But a month after she went to work a young man with no experience was hired at the bank. He was paid $700 a month or $300 more than Andresen, $125 more than Wallin and $96 more than Boshart. Matters were made worse when the bank published the man's picture in the local newspaper as a new employe - something it had never done for any of its female employes.

The bank later maintained that the man, who had a college degree which none of the women did, was a management trainee. He was promoted to a loan officer. The striking women claim they were never given a chance to apply for that job.

They formed a union, Willmar Bank Employes Association, Local 1. After six months of unsuccessful negotiations, they voted to strike.

Similar situations exist at scores of banks, says their lawyer John Mack, the mayor of the nearby town of New London and a Harvard Law School graduate. "A national bank charter is like a license to sit under a money faucet with your mouth open. Yet banks have always paid lousy wages. Women have always put up with it because they thought the job had prestige."

"Up until two years ago, you could go into almost any bank and see all the tellers in the front were women and you'd look at the back and you'd see all males in the offices with the oak-paneled walls," he adds.

But why should there be a strike in Willmar rather than somewhere else?

Mack attributes it to a combination of Pirsch's management anties and the women involved. "It is always little things that cause revolutions," he says.

There is no sign of a settlement six months after the strike began. The EEOC has proposed a settlement of the sex discrimination charge in which the bank would pay the women a total of $15,440 in back pay but does not admit discrimination. Another complaint is pending at the National Labor Relations Board.

Here in Willmar hardly anyone notices the strike anymore. The West Central Daily Tribune, the city's newspaper, rarely reports on it and refuses to print letters to the editor on the subject because that would be "washing dirty linen in print."

"We've kept our mitts off that one from the start," says Editor O.B. Auguston.

"The majority of people are kind of tired of it all. We'd just like to see it end," stays Gene Olson, a barber. "There are a lot of mixed feelings about it. I guess I'm from the old school. If you don't like a job, i think you should quit and find another one."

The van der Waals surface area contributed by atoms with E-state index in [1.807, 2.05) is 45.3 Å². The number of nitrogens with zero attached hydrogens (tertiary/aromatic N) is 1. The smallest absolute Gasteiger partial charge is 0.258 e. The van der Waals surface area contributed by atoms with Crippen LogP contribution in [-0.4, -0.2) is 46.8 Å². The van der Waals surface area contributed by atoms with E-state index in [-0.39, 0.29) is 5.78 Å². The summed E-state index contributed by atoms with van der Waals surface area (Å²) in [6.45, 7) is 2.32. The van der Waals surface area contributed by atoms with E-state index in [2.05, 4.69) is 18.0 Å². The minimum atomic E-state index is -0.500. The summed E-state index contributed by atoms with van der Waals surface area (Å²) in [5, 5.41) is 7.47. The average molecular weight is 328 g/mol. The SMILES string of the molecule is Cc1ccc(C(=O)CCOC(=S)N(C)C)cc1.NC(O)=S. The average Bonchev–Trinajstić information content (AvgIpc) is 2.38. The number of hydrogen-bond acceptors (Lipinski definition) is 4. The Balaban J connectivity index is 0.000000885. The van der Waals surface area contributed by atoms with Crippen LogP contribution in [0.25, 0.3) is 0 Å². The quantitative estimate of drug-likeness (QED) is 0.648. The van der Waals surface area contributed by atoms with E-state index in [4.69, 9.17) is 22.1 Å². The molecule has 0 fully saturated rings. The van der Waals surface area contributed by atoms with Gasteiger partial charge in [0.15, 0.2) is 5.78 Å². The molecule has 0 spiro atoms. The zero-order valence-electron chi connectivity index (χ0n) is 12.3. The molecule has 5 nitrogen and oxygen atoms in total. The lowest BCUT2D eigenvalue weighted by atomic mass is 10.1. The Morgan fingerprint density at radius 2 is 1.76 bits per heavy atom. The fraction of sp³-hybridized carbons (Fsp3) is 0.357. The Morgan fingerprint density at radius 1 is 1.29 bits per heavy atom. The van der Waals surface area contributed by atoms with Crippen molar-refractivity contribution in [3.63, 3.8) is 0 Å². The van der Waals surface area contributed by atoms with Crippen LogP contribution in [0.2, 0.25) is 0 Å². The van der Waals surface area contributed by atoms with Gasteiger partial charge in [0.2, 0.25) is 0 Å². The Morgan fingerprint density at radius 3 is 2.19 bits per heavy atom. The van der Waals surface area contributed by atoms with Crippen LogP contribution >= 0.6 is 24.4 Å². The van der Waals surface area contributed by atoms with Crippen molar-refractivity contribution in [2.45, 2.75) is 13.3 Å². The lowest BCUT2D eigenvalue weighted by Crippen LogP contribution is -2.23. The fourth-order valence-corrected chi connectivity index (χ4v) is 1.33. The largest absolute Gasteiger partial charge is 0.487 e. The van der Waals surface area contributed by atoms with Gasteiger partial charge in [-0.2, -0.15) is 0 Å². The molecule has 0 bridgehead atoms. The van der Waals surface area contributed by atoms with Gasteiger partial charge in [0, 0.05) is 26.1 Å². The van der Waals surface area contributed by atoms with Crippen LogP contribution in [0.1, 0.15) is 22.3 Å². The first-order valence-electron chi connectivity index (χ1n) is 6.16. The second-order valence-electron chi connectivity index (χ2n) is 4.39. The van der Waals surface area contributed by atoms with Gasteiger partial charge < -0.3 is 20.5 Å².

Pirsch insists the strike has not hurt business, although bank officers at times have said deposits were down more than $600,000.

"We're getting a lot of support," he says. "Our bank is profitable. We're at a new high in assets."

He says he sticks by both his belief that "we're not all equal" and that none of the women out on strike was qualified for promotion into management.

Another woman, who originally joined the strikers in complaining of sex discrimination, has a low-level management job.

What qualifications are necessary for management? "They have to have some business background and savvy," Pirsch replies.

On the picketline in front of the bank, the strikers yell, "scabs, whores," as their replacements go to work each day. They are now attempting to raise enough money to keep the strike going through next winter.

Individually, their financial situations aren't much different than before the strike. Their strike fund has been enough to give them money to almost match their pre-strike earnings.

Mack thinks money will keep flowing in from unions and feminists. "It's important for the unions. If they win they make a real contact point between unionism and feminism," he says. "If they lose this one, it will look like labor left them in the lurch."